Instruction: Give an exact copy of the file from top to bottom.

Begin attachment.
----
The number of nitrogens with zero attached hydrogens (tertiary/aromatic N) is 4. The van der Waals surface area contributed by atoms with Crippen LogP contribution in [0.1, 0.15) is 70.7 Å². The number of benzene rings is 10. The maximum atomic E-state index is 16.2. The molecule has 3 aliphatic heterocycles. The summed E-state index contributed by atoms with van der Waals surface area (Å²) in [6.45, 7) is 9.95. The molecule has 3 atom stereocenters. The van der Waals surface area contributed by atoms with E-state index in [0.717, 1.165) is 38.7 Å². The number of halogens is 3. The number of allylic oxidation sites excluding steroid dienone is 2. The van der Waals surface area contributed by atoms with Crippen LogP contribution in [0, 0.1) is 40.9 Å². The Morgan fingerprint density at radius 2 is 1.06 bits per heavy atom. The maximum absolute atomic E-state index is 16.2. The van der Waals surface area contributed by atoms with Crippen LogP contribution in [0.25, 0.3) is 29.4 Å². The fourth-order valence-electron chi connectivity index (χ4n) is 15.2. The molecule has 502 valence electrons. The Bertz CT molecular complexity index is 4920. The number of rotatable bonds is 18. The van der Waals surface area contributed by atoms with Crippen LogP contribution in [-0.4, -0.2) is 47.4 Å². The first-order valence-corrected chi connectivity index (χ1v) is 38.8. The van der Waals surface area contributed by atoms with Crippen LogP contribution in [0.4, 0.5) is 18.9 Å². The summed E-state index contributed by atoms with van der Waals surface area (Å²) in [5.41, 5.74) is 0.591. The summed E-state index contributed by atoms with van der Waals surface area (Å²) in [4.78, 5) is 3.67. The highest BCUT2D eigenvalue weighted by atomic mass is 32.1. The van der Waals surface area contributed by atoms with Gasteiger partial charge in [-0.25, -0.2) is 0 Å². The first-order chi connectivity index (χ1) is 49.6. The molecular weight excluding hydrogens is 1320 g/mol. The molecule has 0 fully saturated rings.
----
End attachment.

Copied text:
The number of nitrogens with zero attached hydrogens (tertiary/aromatic N) is 4. The van der Waals surface area contributed by atoms with Crippen LogP contribution in [0.1, 0.15) is 70.7 Å². The number of benzene rings is 10. The maximum atomic E-state index is 16.2. The molecule has 3 aliphatic heterocycles. The summed E-state index contributed by atoms with van der Waals surface area (Å²) in [6.45, 7) is 9.95. The molecule has 3 atom stereocenters. The van der Waals surface area contributed by atoms with E-state index in [0.717, 1.165) is 38.7 Å². The number of halogens is 3. The number of allylic oxidation sites excluding steroid dienone is 2. The van der Waals surface area contributed by atoms with Crippen LogP contribution in [0, 0.1) is 40.9 Å². The Morgan fingerprint density at radius 2 is 1.06 bits per heavy atom. The maximum absolute atomic E-state index is 16.2. The van der Waals surface area contributed by atoms with Crippen LogP contribution in [0.25, 0.3) is 29.4 Å². The fourth-order valence-electron chi connectivity index (χ4n) is 15.2. The molecule has 502 valence electrons. The Bertz CT molecular complexity index is 4920. The number of rotatable bonds is 18. The van der Waals surface area contributed by atoms with Crippen LogP contribution in [-0.4, -0.2) is 47.4 Å². The first-order valence-corrected chi connectivity index (χ1v) is 38.8. The van der Waals surface area contributed by atoms with Crippen LogP contribution in [0.4, 0.5) is 18.9 Å². The summed E-state index contributed by atoms with van der Waals surface area (Å²) in [5.41, 5.74) is 0.591. The summed E-state index contributed by atoms with van der Waals surface area (Å²) in [4.78, 5) is 3.67. The highest BCUT2D eigenvalue weighted by atomic mass is 32.1. The van der Waals surface area contributed by atoms with Gasteiger partial charge in [-0.25, -0.2) is 0 Å². The first-order chi connectivity index (χ1) is 49.6. The molecular weight excluding hydrogens is 1320 g/mol. The molecule has 0 fully saturated rings.